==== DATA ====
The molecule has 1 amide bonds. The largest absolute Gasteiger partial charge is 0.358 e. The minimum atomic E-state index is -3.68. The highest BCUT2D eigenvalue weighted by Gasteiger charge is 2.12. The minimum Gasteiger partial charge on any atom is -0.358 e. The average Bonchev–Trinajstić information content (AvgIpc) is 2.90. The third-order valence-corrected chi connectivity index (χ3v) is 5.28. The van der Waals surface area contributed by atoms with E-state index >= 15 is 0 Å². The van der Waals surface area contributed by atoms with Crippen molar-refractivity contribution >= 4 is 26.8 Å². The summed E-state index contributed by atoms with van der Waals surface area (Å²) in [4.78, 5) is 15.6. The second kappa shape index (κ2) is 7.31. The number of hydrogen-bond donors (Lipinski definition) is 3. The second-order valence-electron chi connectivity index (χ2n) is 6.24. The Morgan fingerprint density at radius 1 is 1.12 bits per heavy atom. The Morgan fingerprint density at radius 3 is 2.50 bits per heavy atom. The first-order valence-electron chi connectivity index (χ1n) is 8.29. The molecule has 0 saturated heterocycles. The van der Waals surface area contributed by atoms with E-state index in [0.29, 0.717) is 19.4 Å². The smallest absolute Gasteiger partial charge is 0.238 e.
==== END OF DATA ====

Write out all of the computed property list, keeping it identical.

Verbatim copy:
The molecule has 1 amide bonds. The largest absolute Gasteiger partial charge is 0.358 e. The minimum atomic E-state index is -3.68. The highest BCUT2D eigenvalue weighted by Gasteiger charge is 2.12. The minimum Gasteiger partial charge on any atom is -0.358 e. The average Bonchev–Trinajstić information content (AvgIpc) is 2.90. The third-order valence-corrected chi connectivity index (χ3v) is 5.28. The van der Waals surface area contributed by atoms with E-state index >= 15 is 0 Å². The van der Waals surface area contributed by atoms with Crippen molar-refractivity contribution >= 4 is 26.8 Å². The summed E-state index contributed by atoms with van der Waals surface area (Å²) in [4.78, 5) is 15.6. The second kappa shape index (κ2) is 7.31. The number of hydrogen-bond donors (Lipinski definition) is 3. The second-order valence-electron chi connectivity index (χ2n) is 6.24. The Morgan fingerprint density at radius 1 is 1.12 bits per heavy atom. The Morgan fingerprint density at radius 3 is 2.50 bits per heavy atom. The first-order valence-electron chi connectivity index (χ1n) is 8.29. The molecule has 0 saturated heterocycles. The van der Waals surface area contributed by atoms with E-state index in [0.29, 0.717) is 19.4 Å². The smallest absolute Gasteiger partial charge is 0.238 e.